Live A Live Switch Remake Took “Three Years” To Make, Says Original Director

Square Enix’s next big RPG release is the Live A Live remake for Switch this July, an HD-2D remake of the Super Famicom cult classic. In anticipation of the release, Famitsu sat down with the original’s director, Takashi Tokita — who went on to direct Parasite Eve and co-direct Chrono Trigger — to find out more about the length of the development process.

In the interview (which has been kindly translated by Nintendo Everything), Tokita revealed that the team started work on the remake “At the beginning of 2019, and it took us three years.” Three years isn’t a terribly long time for a game to be in development nowadays, so when asked about why the turnaround was a bit quicker than other releases, Tokita brought up the game’s HD-2D visuals:

Deciding on whether we should go with 2D or 3D in the pre-production alone takes about six months and the fact that we didn’t time on that was a big deal. We had no doubts that an HD-2D remake would be a good fit with the original Super Famicom.

Deciding on HD-2D, made famous by another multi-character, multi-path RPG — Octopath Traveler — helped Tokita and the team cut down on the development time, as well as having the original Super Famicom to hand.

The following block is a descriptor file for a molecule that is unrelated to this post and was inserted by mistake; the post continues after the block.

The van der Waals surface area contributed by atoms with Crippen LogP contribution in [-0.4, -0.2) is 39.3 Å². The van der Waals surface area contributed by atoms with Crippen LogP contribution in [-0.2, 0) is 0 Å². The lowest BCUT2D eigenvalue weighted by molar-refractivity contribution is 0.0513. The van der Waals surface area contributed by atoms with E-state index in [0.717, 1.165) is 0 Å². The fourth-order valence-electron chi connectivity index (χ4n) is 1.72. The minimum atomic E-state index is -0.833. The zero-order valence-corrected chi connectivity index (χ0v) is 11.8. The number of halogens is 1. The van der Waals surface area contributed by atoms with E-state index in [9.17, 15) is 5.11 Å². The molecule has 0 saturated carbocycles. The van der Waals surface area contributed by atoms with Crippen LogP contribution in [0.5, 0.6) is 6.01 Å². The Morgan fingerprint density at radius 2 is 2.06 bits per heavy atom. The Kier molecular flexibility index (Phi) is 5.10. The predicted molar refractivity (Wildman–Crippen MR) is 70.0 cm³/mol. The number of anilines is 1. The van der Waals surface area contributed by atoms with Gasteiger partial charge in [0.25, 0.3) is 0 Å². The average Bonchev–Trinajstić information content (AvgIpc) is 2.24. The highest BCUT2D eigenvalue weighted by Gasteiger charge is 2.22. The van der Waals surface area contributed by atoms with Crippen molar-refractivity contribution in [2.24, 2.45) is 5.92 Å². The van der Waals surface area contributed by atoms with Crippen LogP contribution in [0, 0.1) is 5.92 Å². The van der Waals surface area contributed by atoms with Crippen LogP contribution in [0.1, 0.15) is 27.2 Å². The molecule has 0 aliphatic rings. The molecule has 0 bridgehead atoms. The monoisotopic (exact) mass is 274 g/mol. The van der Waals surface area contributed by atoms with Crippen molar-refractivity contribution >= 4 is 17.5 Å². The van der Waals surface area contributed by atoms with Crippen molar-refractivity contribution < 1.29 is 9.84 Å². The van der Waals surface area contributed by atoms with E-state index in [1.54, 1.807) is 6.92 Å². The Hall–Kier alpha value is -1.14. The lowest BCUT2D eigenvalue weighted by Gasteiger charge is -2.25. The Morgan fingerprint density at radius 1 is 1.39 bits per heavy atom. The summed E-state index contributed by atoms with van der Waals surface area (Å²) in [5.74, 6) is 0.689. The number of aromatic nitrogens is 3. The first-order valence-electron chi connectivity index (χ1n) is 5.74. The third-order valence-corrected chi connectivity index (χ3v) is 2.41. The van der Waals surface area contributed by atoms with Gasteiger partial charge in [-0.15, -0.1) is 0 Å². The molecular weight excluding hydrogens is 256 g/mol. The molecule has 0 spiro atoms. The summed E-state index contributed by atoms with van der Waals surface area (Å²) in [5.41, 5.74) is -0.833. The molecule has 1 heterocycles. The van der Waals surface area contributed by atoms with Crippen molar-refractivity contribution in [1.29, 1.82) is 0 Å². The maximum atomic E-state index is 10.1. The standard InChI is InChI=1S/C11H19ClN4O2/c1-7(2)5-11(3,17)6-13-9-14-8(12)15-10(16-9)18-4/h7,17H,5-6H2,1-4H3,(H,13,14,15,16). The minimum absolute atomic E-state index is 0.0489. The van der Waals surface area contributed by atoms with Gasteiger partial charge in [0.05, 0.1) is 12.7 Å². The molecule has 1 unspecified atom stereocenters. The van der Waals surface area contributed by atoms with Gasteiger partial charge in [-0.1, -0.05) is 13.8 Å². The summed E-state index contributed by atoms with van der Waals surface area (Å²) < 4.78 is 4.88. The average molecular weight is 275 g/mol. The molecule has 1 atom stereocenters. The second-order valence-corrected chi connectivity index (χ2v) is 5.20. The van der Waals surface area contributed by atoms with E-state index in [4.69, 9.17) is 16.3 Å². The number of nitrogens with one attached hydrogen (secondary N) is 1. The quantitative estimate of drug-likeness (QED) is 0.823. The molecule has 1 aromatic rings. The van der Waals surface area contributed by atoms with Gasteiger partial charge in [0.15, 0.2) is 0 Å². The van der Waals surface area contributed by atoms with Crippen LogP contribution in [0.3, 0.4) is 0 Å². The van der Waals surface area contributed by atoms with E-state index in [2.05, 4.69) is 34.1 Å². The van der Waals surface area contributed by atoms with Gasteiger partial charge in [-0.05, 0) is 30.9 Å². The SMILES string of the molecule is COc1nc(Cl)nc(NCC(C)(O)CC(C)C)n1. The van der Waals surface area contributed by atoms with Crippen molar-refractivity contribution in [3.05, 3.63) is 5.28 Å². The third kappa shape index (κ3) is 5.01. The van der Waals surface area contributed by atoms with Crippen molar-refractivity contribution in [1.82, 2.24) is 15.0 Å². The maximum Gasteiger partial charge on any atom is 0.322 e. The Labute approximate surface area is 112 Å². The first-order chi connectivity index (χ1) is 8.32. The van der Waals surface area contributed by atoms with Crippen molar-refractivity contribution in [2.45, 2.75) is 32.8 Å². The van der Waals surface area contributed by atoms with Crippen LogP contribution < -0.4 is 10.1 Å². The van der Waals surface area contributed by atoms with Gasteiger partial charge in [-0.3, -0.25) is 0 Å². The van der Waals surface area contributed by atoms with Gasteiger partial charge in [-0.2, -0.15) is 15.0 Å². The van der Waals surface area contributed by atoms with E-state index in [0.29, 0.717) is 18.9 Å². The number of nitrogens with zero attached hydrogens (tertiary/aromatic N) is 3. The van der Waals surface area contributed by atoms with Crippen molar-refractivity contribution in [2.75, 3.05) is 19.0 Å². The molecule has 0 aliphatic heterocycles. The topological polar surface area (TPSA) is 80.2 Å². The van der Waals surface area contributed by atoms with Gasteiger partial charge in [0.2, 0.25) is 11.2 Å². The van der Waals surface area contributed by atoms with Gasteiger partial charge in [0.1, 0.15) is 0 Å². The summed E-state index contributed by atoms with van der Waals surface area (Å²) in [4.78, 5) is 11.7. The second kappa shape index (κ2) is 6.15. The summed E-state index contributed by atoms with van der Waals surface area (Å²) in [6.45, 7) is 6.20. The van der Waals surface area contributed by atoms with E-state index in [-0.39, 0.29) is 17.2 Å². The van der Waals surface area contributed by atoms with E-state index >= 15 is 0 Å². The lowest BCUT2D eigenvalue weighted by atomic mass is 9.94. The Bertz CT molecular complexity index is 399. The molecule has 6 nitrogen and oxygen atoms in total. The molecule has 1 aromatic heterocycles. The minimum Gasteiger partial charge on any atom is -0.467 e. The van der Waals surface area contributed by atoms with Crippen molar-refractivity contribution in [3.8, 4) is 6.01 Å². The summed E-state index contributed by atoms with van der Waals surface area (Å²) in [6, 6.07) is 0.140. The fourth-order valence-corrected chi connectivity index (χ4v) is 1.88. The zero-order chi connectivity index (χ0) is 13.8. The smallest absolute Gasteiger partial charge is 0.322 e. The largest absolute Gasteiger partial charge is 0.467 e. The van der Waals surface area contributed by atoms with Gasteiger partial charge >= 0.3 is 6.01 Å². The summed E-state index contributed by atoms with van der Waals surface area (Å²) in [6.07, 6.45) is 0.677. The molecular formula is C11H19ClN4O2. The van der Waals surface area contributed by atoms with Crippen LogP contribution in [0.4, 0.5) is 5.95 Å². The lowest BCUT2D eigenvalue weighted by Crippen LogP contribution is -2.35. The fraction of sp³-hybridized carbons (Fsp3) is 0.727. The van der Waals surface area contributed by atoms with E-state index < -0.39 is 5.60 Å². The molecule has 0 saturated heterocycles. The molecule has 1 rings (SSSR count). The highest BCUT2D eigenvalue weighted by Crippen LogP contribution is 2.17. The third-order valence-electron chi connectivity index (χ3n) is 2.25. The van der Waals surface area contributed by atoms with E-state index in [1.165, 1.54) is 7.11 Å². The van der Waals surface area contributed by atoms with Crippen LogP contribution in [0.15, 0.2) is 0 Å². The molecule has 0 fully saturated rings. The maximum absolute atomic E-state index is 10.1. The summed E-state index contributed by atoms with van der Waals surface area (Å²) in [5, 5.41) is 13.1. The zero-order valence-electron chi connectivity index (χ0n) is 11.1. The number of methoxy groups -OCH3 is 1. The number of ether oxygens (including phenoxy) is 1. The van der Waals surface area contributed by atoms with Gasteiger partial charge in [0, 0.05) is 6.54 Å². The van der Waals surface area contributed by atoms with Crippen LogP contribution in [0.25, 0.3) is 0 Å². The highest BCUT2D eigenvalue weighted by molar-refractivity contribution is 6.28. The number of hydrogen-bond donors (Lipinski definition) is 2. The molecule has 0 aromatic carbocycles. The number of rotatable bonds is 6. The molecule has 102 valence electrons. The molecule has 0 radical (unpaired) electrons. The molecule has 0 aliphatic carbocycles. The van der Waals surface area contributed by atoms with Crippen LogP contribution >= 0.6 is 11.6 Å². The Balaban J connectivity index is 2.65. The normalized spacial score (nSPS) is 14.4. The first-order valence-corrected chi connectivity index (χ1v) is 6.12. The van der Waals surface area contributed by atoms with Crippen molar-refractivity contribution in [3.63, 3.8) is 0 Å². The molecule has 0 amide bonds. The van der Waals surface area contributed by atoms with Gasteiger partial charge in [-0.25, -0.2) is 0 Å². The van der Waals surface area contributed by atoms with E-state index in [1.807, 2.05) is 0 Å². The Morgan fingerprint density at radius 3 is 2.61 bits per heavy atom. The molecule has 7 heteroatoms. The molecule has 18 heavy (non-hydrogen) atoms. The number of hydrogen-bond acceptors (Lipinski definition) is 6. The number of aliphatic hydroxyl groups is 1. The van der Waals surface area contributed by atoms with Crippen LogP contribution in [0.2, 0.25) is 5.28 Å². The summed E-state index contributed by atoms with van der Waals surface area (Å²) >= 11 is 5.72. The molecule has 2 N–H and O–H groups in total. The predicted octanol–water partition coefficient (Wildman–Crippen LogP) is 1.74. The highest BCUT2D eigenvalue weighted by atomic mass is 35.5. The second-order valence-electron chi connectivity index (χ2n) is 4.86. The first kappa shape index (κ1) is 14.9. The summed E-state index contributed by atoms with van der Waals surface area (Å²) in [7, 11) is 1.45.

Famously, Live A Live has multiple different scenarios across different time periods, but what makes this more unique is that every single time period and character has a different gameplay system. And retaining this caused some problems during development. With COVID-19 in full swing just a year into development, this caused some delays.

A few scenarios, in particular, needed some extra work and fine tweaking — “Bakumatsu” (or Secret Orders, the arc where you control a ninja) and “Prehistory” (the oldest time period where you play a caveman). Given that the former involves stealth and has three different endings, and the latter lets you use your character’s sense of smell to find enemies and has no dialogue, we can see why these would be a bit tricker. But it makes us all the more excited to try these two chapters out.

Tokita sounds very excited about the remake’s release, and so did his team! The director commented on the enthusiasm everyone had during the remake’s development:

We made the patterns in line with how we’d done things before, but the staff in charge of pixel art loved Live A Live so much they drew twice as many movements as we had expected. Even during the development period, everyone had 1.5x the passion and momentum. We were able to develop passionately until the end and it ended up as something over and above our expectations. I hope everyone will look forward to the final release!

Well, Tokita’s passion is infectious! There’s really nothing else out there like Live A Live, and we already have a few details about a couple of the time periods. But with multiple stories in different settings, it was ambitious in its day, and it’s still ambitious now.

Live A Live releases on 22nd July on Switch consoles around the world. Share your thoughts on the remake with us down in the comments!

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